Academic journal article Australasian Accounting Business & Finance Journal

The Relationship between Ownership Structure Dimensions and Corporate Performance: Evidence from Bahrain

Academic journal article Australasian Accounting Business & Finance Journal

The Relationship between Ownership Structure Dimensions and Corporate Performance: Evidence from Bahrain

Article excerpt


The relation between ownership structure and firm performance has been studied intensively by many researchers interested in corporate finance. This area of research is receiving a growing amount of interest due to the mixed results that have been obtained. Most studies were conducted in the Anglo Saxon market environment, however, those results cannot be generalized to other market environments due to the differences found in each one of them. Ownership structure is receiving much attention due to its correlation with agency theory and corporate governance. The mixed results may be justified because of the different dimensions found in ownership. The most important dimensions that will be focused on are ownership concentration and managerial ownership. This relation was discussed early (in 1932) when Berle and Means discussed the role of management and majority versus minority shareholders in the performance of a company. Traditional agency theory emphasises the potential conflict between unmonitored management and widely dispersed shareholders. The vast majority of studies conducted in USA focused on this conflict. However, in other market environments, like the European market and some emerging economies, ownership is much more concentrated which creates majority and minority shareholders creating a potential conflict that may affect the company performance, especially in the absence of laws and legislation that protect minority shareholders.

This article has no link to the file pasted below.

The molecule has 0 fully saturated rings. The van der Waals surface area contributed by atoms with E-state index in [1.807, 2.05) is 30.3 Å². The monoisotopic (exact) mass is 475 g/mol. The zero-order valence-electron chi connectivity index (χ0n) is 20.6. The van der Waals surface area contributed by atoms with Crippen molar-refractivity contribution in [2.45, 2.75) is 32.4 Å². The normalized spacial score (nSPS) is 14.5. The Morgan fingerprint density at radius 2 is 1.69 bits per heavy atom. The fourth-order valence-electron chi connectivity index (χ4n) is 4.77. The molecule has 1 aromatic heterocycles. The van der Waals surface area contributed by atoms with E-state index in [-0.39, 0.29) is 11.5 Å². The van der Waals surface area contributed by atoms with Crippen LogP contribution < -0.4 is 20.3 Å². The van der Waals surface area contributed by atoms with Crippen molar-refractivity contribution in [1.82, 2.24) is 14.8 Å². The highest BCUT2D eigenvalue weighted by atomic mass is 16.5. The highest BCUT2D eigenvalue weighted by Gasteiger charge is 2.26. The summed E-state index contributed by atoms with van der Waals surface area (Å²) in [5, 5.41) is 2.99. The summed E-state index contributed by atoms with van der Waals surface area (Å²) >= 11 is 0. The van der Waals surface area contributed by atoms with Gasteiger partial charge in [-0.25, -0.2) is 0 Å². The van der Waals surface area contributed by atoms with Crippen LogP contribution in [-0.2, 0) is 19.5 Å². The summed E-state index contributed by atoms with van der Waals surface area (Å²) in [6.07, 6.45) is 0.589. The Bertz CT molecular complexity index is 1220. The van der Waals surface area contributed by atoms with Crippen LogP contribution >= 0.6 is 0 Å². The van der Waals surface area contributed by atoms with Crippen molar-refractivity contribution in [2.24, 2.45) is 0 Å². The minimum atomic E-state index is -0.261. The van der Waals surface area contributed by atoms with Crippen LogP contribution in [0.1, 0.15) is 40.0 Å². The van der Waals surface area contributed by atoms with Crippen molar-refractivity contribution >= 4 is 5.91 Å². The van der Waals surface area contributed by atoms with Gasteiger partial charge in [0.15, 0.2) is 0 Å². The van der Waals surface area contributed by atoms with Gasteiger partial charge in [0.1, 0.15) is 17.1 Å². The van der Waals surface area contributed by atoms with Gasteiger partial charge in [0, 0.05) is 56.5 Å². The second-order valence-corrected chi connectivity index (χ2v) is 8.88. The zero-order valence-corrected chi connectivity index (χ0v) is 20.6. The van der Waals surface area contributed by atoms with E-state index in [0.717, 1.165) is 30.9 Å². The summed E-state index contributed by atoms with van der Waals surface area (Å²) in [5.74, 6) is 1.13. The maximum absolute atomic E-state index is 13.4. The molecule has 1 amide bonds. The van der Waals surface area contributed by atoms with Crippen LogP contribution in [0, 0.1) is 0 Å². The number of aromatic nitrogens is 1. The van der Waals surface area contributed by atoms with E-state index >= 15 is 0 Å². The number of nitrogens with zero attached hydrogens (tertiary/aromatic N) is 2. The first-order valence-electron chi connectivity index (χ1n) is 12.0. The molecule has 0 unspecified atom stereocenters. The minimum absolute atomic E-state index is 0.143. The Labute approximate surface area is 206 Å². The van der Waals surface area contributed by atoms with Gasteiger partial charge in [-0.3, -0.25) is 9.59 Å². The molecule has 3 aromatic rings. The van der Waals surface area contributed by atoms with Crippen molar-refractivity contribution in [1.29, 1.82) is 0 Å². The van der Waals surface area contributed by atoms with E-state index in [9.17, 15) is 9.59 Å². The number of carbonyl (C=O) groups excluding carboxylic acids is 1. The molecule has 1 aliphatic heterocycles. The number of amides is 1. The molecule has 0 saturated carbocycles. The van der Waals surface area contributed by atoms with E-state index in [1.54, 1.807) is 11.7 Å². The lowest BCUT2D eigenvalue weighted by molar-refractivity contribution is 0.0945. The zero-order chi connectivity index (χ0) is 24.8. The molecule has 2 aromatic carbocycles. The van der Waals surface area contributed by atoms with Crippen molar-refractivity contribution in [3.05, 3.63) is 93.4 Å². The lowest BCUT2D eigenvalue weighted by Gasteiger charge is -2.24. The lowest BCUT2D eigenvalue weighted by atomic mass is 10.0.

Recently the debate moved from the USA to other markets around the world to identify how ownership structure affects firm performance under the different market circumstances found outside the Anglo-Saxon markets. This study is concerned with exploring that relation in an emerging small market in the GCC, which is the Bahraini market. Few studies have been undertaken on that issue in the GCC and in the Bahraini market in particular. This study aims to cover this gap by providing evidence from Bahrain that contributes to the current ongoing debate on the relation between ownership and firm performance. This study gains in importance in view of the intensive efforts by the Bahrain Monetary Agency to promote Bahrain as an international financial centre (Hussain & Mallin, 2003). So, it is crucial to take a closer look at the Bahraini market that will benefit researchers, investors and law makers to improve the Bahraini market in serving the vision of the Bahraini Monetary Agency.

Related Literature and Hypothesis

The core of this study lies in agency theory and managerial entrenchment argumentation. It provides new empirical evidence in the ongoing research on ownership structure attempting to uncover the diverging interests of different kinds of shareholders and how this may affect company performance. Agency theory suggests that concentrated ownership will result in better monitoring of the management which makes ownership an important element in corporate governance. This, in turn improves company performance. Some studies such as Demesetz and Lehn, 1985; Demesetz and Vilalonga, 2001; Kumar, 2003; Rowe and Davidson, 2002 found that there is no significant relationship between concentrated ownership and company value. Other studies such as Pivovarsky, 2003; Sanda, Mikailu and Garba, 2005; Joh, 2002; Xu and Wang, 1997 found a significant relationship between the two variables. Some studies found a positive but insignificant relationship between the two variables (McConnell & Servaes, 1990).

Traditional agency theory claims that more concentrated ownership would enhance the ability of shareholders to monitor management of the company, preventing it from taking self-serving decisions affecting the performance of the company negatively. This claim may be true in market environments where laws and legislation protecting minority shareholders are strong like the USA. Concentrated ownership creates majority shareholders and minority shareholders with diverging interests and objectives. …

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